Donnerstag, 16. Juni 2016, 18:30 - 20:00 iCal

The Pioneers of Indian Dance

who Placed it on the World Map

Seminarraum 1 des Instituts für Südasien-, Tibet- und Buddhismuskunde
Universitätscampus, Spitalgasse 2, Hof 2.7, 1090 Wien


A public lecture by Sunil Kothari (Former Professor and Dean, School of Arts and Aesthetics, Jawaharlal Nehru University, New Delhi, India)

Classical Indian dance started making new strides from the 1930s, when Rukmini Devi established Kalakshetra in Chennai in 1936, Uday Shankar established the Uday Shankar Culture Centre at Almora in the Himalayas, Madame Menaka established Nrityalayam in Khandala, a hill station near Mumbai, and the poet Vallathol Narayan Menon established Kerala Kala Mandalam at Cheruthooruthy in Kerala in 1933. Gurudev Rabindranath Tagore had already estblished Shantiniketan in the 1920s and introduced Manipuri and Kathakali dances in his dance-dramas in 1930s. Indian dance owes its renaissance to these pioneers. This illustrated talk (including film clips) will focus on the following dancers.

Uday Shankar (1900-1977) was born in Udaipur (Rajasthan). His father Shyam Shankar Sastri was a minister at the court of Jhalawar state and was a lawyer as well as a great Sanskrit scholar. Of his six children Uday Shankar was the eldest, and world-renowned sitar player Ravi Shankar the youngest. From childhood Uday Shankar had shown love for painting and theatre and used to act in children's plays and also dance. But he had no training in dance, except that he had seen female dancers performing Rajasthani dances and some Kathak dances at the royal court. He was sent to learn painting at the Royal College of Arts in London when his father was in London for some legal work. Uday Shankar eventually met the Russian ballerina Anna Pavlova who asked him to join her ballet company in order to choreograph Hindu dances. His dance with Anna Pavlova in „Radha Krishna“ was a great success at Covent Garden, London, in 1923.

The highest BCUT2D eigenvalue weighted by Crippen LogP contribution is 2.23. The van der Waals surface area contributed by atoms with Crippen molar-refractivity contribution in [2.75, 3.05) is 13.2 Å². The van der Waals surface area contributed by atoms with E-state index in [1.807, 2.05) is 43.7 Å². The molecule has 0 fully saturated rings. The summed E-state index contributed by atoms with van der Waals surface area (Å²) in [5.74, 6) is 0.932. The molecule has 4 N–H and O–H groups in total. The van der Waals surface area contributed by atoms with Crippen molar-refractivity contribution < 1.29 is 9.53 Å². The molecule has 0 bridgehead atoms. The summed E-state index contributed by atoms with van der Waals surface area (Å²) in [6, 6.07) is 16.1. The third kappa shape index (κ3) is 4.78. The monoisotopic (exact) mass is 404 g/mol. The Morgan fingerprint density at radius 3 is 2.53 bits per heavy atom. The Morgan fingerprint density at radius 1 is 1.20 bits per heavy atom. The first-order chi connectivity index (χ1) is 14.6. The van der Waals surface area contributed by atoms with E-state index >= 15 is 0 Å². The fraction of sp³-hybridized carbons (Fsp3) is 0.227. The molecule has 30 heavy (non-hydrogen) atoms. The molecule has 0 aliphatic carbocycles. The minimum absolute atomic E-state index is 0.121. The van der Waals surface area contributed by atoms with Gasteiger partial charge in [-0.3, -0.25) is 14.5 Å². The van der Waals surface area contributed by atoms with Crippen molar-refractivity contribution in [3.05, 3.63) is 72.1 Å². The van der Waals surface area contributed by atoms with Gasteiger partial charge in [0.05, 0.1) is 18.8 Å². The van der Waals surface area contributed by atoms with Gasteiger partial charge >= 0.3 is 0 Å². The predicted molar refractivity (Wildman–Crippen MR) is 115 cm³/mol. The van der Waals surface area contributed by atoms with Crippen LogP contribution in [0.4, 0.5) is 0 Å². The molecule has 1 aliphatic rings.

Ram Gopal was born in 1912 in Bangalore. His father was a Rajput lawyer and his mother a Burmese beauty. Ram Gopal met La Meri, a dancer from America who came to study Bharatanatyam in Bangalore. When she saw young and handsome Ram Gopal she invited him to join her company for a tour of South East Asia. Ram Gopal was later helped by a Polish journalist who took him to London. Ram returned to India and studied Bharatanatyam under the great Pandanallur Meenakshi¬sunderam Pillai and Kathakali under Kunju Kurup in Kerala Kala Madalam. After that he formed his dance troupe and went to London and presented his classical Bharatanatyam and Kathakali dances winning laurels

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Institut für Südasien-, Tibet- und Buddhismuskunde in Kooperation mit der Österreichisch-Indischen Gesellschaft


Judith Starecek
Institut für Südasien-, Tibet- und Buddhismuskunde
4277 43502